In our previous series of articles we focused on .NET application performance. In this series we will discuss how to optimize ASP.NET code. To build ASP.NET applications that meet your performance objectives, you need to know where bottlenecks typically occur, their causes, and how to prevent the bottlenecks from occurring in your application.This series starts by looking at the architecture of an ASP.NET application and what happens during a Web request as it goes through the HTTP and ASP.NET pipeline. We’ll explain the processing that occurs at each stage and identify typical performance bottlenecks. We will then touch on a series of ASP.NET design guidelines that help ensure that your design does not create performance issues that can only be corrected by costly reengineering efforts. We will have a series of articles that discusses the top ASP.NET performance issues. These issues include page and control issues, caching, resource management, session and view state issues, threading, exception and string management, COM interop, and more.
When a request is received by ASP.NET, the request is handled by the HttpRuntime object. The HttpRuntime is responsible for application creation and initialization, managing the request queue and thread pool, and dispatching the incoming requests to the correct application. After the request is dispatched to the appropriate application, the request is passed through a pipeline. This pipeline is a staged, event-based execution framework consisting of multiple HttpModule objects and a single HttpHandler object. The architecture is shown in the image below.
HttpModule objects participate in the pipeline by handling predefined events that ASP.NET exposes. These events include BeginRequest, AuthenticateRequest, and EndRequest. The request flows through the pipeline of HttpModule objects and is then run by a single HttpHandler. After the event handler is completed, the request then flows back through the pipeline and is sent to the client.
Performance and Scalability Issues
The main issues that can affect performance of your ASP.NET application are summarized below. In this series we will provide information to prevent or resolve each of these issues.
- Resource affinity. Resource affinity can prevent you from adding more servers, or resource affinity can reduce the benefits of adding more CPUs and memory. Resource affinity occurs when code needs a specific thread, CPU, component instance, or server.
- Excessive allocations. Applications that allocate memory excessively on a per-request basis consume memory and create additional work for garbage collection. The additional garbage collection work increases CPU utilization. These excessive allocations may be caused by temporary allocations. For example, the excessive allocations may be caused by excessive string concatenation that uses the += operator in a tight loop.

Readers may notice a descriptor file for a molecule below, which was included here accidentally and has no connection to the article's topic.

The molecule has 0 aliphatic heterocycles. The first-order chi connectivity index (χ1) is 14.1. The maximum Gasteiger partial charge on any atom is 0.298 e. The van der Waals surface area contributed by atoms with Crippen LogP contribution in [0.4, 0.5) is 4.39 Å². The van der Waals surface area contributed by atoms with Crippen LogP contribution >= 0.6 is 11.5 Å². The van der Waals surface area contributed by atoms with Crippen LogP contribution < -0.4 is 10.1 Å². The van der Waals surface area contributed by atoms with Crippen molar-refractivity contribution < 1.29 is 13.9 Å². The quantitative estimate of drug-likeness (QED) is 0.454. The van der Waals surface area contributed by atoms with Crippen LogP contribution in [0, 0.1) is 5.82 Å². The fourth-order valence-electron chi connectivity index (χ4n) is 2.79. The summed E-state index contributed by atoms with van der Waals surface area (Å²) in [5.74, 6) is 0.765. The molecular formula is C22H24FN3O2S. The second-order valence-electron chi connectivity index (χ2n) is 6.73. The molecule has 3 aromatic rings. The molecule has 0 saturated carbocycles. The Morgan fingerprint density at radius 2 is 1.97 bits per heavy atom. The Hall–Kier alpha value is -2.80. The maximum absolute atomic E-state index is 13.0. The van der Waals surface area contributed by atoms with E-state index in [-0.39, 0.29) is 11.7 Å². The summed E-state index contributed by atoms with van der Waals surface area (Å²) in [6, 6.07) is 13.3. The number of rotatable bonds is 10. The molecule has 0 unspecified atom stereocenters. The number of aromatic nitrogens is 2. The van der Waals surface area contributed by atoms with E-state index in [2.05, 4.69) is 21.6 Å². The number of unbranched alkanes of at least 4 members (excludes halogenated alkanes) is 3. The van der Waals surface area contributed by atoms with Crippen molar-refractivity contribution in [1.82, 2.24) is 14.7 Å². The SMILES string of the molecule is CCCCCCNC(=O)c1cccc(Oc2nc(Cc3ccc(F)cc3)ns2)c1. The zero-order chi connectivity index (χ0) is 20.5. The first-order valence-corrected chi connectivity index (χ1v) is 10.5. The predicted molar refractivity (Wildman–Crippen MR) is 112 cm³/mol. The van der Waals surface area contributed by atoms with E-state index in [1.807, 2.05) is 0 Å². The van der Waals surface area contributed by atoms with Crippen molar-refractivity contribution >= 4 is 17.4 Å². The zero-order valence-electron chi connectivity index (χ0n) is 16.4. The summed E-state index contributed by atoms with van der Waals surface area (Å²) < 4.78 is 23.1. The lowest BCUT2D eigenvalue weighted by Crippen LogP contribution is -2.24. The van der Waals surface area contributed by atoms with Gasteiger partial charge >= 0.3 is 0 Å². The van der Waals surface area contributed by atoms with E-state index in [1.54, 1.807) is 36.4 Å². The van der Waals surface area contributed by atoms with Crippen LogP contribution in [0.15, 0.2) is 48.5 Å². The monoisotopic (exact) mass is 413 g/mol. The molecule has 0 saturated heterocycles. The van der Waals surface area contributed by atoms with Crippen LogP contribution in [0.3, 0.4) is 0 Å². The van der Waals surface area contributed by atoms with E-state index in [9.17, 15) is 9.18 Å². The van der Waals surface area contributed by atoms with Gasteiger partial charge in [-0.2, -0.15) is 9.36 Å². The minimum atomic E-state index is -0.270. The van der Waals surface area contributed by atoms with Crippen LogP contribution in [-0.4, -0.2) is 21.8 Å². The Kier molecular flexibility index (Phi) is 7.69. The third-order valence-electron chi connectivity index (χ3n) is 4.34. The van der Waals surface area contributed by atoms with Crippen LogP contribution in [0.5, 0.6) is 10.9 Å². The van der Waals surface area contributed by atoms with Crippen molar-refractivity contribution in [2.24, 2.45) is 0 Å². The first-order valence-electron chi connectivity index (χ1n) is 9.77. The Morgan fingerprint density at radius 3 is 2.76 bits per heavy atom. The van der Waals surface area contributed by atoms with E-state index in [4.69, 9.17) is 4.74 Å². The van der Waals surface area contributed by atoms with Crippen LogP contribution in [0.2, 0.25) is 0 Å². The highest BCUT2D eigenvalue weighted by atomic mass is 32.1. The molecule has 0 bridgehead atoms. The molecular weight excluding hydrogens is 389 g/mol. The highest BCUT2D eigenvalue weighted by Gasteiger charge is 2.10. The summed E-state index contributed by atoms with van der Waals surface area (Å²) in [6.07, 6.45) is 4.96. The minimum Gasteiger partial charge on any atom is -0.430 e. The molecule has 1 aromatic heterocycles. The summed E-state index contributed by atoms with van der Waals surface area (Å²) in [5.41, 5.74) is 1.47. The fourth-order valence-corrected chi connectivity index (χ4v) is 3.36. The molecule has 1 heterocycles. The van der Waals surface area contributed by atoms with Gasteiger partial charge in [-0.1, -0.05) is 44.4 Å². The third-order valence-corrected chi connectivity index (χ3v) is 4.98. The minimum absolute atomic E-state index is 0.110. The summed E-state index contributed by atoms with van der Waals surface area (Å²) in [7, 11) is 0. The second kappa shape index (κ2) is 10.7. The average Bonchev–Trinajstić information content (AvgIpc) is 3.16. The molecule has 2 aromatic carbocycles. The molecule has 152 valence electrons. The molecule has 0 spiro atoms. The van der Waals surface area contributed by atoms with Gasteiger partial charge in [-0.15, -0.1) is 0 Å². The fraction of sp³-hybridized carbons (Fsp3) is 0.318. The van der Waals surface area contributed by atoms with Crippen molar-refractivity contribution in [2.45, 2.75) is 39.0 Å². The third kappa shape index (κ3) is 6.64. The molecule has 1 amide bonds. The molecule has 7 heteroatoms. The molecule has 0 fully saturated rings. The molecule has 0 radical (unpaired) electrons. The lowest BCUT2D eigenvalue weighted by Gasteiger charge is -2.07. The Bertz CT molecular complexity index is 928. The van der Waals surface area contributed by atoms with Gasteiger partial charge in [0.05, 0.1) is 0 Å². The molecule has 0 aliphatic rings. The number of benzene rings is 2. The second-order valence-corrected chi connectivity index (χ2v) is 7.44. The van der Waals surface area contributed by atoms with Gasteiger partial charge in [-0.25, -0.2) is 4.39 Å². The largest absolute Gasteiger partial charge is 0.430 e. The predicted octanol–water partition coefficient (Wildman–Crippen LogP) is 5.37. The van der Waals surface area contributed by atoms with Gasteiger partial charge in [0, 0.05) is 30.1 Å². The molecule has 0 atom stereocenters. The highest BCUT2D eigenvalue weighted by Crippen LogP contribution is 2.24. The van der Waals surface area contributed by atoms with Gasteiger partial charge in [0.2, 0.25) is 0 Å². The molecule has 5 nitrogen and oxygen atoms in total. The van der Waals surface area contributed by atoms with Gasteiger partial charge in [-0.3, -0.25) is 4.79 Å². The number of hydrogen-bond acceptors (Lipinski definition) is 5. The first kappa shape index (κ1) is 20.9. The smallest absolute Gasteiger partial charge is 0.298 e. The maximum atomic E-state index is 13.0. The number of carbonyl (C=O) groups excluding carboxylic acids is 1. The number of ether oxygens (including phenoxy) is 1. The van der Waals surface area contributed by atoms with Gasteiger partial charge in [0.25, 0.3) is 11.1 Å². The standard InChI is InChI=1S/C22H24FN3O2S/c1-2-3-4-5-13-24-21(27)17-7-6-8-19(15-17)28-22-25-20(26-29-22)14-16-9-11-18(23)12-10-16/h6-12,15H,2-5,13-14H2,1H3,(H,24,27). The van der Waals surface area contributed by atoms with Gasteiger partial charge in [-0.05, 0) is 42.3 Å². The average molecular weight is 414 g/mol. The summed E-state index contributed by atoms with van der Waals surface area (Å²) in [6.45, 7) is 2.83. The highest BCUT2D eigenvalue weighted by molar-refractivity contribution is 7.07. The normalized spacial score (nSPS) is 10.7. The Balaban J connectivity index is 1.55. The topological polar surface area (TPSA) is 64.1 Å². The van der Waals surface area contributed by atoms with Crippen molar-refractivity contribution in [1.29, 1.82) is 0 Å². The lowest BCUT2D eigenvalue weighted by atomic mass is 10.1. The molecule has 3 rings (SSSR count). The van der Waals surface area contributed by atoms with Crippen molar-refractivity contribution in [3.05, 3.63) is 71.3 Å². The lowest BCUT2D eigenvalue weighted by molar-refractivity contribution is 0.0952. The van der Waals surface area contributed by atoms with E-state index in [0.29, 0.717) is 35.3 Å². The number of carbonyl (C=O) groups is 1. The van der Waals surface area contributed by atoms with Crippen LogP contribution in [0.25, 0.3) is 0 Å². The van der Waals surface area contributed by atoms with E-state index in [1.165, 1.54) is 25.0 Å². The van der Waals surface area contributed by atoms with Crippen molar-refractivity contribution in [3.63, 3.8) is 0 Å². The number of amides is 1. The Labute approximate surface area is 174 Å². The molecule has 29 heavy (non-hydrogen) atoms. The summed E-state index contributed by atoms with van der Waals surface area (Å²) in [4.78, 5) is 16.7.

- Failure to share expensive resources. Failing to call the Dispose or Close method to release expensive resources, such as database connections, may lead to resource shortages. Closing or disposing resources permits the resources to be reused more efficiently.
- Blocking operations. The single thread that handles an ASP.NET request is blocked from servicing additional user requests while the thread is waiting for a downstream call to return. Calls to long-running stored procedures and remote objects may block a thread for a significant amount of time.
- Misusing threads. Creating threads for each request incurs thread initialization costs that can be avoided. Also, using single-threaded apartment (STA) COM objects incorrectly may cause multiple requests to queue up. Multiple requests in the queue slow performance and create scalability issues.
- Making late-bound calls. Late-bound calls require extra instructions at runtime to identify and load the code to be run. Whether the target code is managed or unmanaged, you should avoid these extra instructions.
- Misusing COM interop. COM interop is generally very efficient, although many factors affect its performance. These factors include the size and type of the parameters that you pass across the managed/unmanaged boundary and crossing apartment boundaries. Crossing apartment boundaries may require expensive thread switches.
- Large pages. Page size is affected by the number and the types of controls on the page. Page size is also affected by the data and images that you use to render the page. The more data you send over the network, the more bandwidth you consume. When you consume high levels of bandwidth, you are more likely to create a bottleneck.
- Failure to use data caching appropriately. Failure to cache static data, caching too much data so that the items get flushed out, caching user data instead of application-wide data, and caching infrequently used items may limit your system’s performance and scalability.
- Failure to use output caching appropriately. If you do not use output caching or if you use it incorrectly, you can add avoidable strain to your Web server.
- Inefficient rendering. Interspersing HTML and server code, performing unnecessary initialization code on page postback, and late-bound data binding may all cause significant rendering overhead. This may decrease the perceived and true page performance.
In our next article we will discuss Design Considerations for your ASP.NET application.